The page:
Poorly soluble drugs constitute more than 60% of currently marketed pharmaceuticals with over two‐thirds of promising new chemical entities failing to enter a clinical setting due to solubility issues. Although oral formulations have made some impact, alternative enhancement strategies for administration of such molecules are actively sought. Over the last decade, innovation on a global scale has enabled the expansion of the frontiers of microarray patches (MAPs) further than ever before. Initially designed to load low doses of hydrophilic and potent therapeutic agents, MAPs are now becoming a viable strategy for the immediate and long‐acting delivery of poorly soluble drugs through the skin. This together with the advantages of transdermal administration over the oral and parenteral routes, make of MAPs an appealing platform for the development of products with increased patient compliance. Undoubtedly, MAPs will soon become a readily available therapeutic alternative, and experts from academia, industry and regulatory bodies are working together aiming to facilitate the progression of MAPs toward safe and effective clinical use. This review aims to highlight the ability of MAPs to deliver poorly soluble actives, discuss the mechanisms behind in‐skin drug absorption, and evaluate the future direction of the field.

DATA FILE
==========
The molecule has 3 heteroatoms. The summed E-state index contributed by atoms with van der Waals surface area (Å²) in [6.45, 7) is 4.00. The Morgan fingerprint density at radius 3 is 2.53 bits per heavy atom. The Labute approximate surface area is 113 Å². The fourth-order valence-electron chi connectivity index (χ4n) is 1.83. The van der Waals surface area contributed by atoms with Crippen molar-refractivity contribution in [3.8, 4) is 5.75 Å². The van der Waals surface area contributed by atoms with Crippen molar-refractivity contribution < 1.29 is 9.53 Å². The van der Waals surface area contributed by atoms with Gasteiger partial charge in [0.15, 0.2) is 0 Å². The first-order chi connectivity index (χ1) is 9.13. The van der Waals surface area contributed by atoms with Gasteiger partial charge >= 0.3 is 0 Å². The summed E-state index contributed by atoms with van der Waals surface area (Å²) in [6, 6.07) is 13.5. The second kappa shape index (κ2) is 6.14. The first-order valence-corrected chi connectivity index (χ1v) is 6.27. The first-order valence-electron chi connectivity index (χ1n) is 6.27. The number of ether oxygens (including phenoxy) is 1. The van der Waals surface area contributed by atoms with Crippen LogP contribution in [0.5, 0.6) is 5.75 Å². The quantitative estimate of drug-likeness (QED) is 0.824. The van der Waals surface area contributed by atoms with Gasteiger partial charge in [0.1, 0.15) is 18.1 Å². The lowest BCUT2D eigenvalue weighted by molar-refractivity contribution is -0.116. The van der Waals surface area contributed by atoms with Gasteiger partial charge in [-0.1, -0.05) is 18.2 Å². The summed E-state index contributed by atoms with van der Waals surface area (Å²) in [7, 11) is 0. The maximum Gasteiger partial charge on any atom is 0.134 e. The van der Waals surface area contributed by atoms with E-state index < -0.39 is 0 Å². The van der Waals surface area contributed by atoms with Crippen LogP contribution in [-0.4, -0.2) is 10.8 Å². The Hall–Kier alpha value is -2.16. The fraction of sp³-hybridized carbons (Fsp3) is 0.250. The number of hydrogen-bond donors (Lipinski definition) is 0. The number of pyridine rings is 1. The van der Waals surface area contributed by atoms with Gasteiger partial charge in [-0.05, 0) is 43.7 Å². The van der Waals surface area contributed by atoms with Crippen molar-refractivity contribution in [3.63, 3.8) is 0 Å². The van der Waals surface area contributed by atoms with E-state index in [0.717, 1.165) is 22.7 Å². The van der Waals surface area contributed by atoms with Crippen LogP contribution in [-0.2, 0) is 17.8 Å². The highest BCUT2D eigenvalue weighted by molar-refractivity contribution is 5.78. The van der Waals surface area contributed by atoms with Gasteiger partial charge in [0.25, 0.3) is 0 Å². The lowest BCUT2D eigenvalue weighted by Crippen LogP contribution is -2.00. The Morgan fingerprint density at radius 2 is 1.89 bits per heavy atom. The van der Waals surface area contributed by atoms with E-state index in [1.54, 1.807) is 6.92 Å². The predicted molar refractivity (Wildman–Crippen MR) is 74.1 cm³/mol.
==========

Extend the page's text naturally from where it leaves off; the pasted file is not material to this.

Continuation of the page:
- Condensed Matter Physics
- Electronic, Optical and Magnetic Materials
- General Chemical Engineering